Among the goals of habitat restoration are the recovery of a particular set of ecological functions and services. Trying to understand and predict the trajectory and pace of recovery raises a number of important questions for resource managers: What types of trajectories characterize the recovery of altered ecosystems? Is the pathway to recovery similar to the pathway of alteration? Can we predict the end states of restoration pathways? Are end states similar to the condition prior to disturbance? Answers to these questions are important for restoration decision making and the development of monitoring, and assessment plans.
The traditional view of ecosystems is that they predictably return to their pre-disturbance state or trajectory following disturbance or alteration. Recently, an increasing number of studies indicate that some ecosystems may experience multiple ‘alternative states’ and possibly ‘stable equilibria’ where change from one state to another may be discontinuous, abrupt, and have multiple trajectories.
Multiple equilibrium theory suggests that feedbacks that maintain a system in an ‘alternative’ state are likely very different from that maintain the target state. This suggests that management actions that can disrupt the feedbacks responsible for maintaining an altered state are critical to the restore the system to a target state. If such processes are relevant, restoration efforts could be more efficient if they focused on the thresholds that dictate change from an altered to the target state.
There are several examples where multiple states might exist diverse habitats including: 1) shallow seasonally flooded ponds vs. deep permanent ponds in the Delta, 2) native vs. non-native aquatic vegetation in Delta channels, abundant vs. scarce wetland cover or eelgrass vs. mudflat in the San Francisco estuary and kelp forests vs. urchin barrens along the California coast.
However, the degree to which the basic theory of multiple states accurately describes many ecological systems, and therefore the potential relevance of thresholds to management decisions, is debated. Habitat restoration provides unique opportunities to test this theory to inform both our basic understanding of ecological systems and effective management approaches.
How can scientific understanding of ecosystem multiple states more effectively inform restoration and management, and vice versa? Addressing these questions requires scientists to understand challenges that confront managers in making decision about ecosystem restoration, as well as managers to understand the methods available to diagnose ecosystem changes and associated uncertainties.
To achieve this exchange, this one-day symposium will bring together scientists and managers considering multiple stable states in a wide variety of ecosystems. The central goals of the symposium are to (1) inform scientists about decision-making process and real-world challenges in ecosystem management and restoration, (2) inform managers of the latest decision support tools emerging from science on ecosystem multiple stable states, and (3) promote dialogue and potential collaboration among scientists and managers working on the delta-estuary-marine ecosystem continuum.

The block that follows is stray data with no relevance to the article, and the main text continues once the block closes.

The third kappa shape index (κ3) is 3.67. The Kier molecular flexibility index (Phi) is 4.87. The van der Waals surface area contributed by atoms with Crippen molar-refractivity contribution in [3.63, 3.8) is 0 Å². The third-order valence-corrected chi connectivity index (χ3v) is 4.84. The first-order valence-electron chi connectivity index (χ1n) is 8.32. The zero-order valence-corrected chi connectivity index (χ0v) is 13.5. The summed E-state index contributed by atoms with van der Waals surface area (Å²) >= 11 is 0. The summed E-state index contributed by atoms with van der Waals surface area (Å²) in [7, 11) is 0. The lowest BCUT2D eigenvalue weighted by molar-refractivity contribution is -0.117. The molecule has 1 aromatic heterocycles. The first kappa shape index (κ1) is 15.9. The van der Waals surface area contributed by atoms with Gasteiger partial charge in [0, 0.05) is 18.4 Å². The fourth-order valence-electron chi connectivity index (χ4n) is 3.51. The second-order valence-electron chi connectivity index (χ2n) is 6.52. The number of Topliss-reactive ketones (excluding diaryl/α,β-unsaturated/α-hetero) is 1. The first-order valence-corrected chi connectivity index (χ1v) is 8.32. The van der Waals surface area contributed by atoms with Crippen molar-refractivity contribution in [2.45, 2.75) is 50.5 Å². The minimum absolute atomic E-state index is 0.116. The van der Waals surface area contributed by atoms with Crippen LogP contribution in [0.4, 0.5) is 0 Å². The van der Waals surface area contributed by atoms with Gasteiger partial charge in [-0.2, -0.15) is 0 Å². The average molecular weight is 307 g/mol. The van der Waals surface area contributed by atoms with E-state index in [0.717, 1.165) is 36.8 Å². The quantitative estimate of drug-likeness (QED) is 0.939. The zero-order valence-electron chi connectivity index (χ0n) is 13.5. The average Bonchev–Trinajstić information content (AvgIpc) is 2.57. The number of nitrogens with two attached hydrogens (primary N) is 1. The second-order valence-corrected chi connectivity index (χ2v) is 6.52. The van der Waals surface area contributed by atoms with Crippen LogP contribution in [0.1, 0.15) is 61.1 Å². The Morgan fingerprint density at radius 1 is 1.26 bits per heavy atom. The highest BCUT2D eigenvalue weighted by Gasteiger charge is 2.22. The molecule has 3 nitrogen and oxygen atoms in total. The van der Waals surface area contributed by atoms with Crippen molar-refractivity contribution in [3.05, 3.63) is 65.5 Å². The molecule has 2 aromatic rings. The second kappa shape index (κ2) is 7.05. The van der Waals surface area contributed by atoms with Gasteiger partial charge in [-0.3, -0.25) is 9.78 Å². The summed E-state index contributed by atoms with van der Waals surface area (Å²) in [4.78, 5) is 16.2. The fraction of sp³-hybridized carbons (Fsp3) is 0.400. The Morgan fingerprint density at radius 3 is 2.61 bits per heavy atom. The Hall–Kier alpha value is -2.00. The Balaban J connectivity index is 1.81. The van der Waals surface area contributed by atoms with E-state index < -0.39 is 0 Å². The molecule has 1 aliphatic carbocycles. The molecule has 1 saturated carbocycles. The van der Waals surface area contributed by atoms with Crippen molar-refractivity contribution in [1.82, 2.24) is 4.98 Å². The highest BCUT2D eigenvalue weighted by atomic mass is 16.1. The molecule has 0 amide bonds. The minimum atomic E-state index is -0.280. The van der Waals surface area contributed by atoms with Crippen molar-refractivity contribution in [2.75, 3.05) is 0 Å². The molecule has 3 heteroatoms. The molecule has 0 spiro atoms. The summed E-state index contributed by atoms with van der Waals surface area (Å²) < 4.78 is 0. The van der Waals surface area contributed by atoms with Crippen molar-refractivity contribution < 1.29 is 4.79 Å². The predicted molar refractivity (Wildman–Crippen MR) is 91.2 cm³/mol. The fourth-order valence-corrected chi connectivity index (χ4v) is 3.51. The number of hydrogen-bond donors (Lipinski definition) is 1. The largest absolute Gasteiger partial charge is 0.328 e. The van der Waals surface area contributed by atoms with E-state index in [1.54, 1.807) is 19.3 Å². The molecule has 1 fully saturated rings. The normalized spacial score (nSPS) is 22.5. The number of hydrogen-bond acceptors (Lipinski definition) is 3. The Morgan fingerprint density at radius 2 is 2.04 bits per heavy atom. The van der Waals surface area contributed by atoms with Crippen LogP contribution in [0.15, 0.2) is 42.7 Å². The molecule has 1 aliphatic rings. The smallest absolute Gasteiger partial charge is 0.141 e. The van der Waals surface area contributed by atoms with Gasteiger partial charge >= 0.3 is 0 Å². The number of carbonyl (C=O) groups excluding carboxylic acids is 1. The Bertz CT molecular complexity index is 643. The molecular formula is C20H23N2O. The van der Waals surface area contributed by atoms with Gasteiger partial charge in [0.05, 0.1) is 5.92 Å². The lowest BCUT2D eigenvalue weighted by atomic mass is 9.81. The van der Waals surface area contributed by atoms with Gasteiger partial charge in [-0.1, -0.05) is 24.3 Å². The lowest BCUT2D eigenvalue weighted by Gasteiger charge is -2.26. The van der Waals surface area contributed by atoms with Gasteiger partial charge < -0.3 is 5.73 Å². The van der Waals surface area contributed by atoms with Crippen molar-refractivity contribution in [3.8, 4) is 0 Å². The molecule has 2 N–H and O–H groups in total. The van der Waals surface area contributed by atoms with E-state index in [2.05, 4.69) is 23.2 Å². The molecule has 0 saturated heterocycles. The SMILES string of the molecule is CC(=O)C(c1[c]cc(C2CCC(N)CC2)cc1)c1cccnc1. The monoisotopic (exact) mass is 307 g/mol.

Please note that registration is capped at 150 attendees for this symposium due to seating capacity.
Video recording of this symposium will be available on the CMSI website within one week after the symposium.
*PLEASE NOTE: Registration for the symposium is free. We are again offering an optional prepaid catered lunch to all registrants. The registration system is automatically set-up to receive a payment of $12.00 by credit card from you for the cost of the lunch. If you do not wish to purchase the prepaid lunch, please enter STMBDQQPRX in the coupon code box on the registration page. This will zero-out the cost of the lunch.
Symposium Planning Committee: Marissa Baskett (UCD), Dylan Chapple (DSP), Xiaoli Dong (UCD), Ted Grosholz (UCD), Carole Hom (UCD), and Nir Oksenberg (DSP).
Date: 11/19/2019, 8:30am-4:30pm
Location: UC Davis Student Community Center Multi-Purpose Room
7:30-8:30 registration/breakfast/set up posters etc.
8:30-8:45 opening remarks from DSP and CMSI
8:45-9:15 Science, Management, Restoration, Monitoring, and Policy
Alan Hastings, UC Davis
Morning Session 1. Management Perspective
9:15-10:35 Management perspectives on MSS across systems
Jim Cloern, US Geological Survey
Fred Sklar, South Florida Water Management District
Cynthia Catton, California Department of Fish and Wildlife
Ted Sommer, CA Dept of Water Resources
10:35 – 10:55 Morning Break
Morning Session 2. State of the Art in Science
10:55 -12:15 Scientific advancements and key unknowns relevant to MSS
Albert Ruhi, UC Berkeley
Deb Peters, USDA-ARS-Jornada Experimental Range
Anne Salomon, Simon Fraser University
Jim Morris, University of South Carolina
12:15-1:45 Lunch & poster session*
Afternoon Session 1. Case studies
1:45- 3:05 Examples of threshold-based restoration: what has worked and what hasn’t?
Karen Thorne, USGS
Kathy Boyer, SFSU
John Bourgeois/Dave Halsing, ESA/CA Coastal Conservancy
Jameal Samhouri, NOAA Northwest Fisheries Science Center
3:05 – 3:25 Afternoon Break
Afternoon Session 2. Identifying path forward
3:25 – 4:00 What are key management and policy unknowns and what is path forward for science to better cope with the problems
Katie Suding, University of Colorado, Boulder
4:00 – 4:30 Panel Discussion with audience questions (Moderator: Ted Grosholz)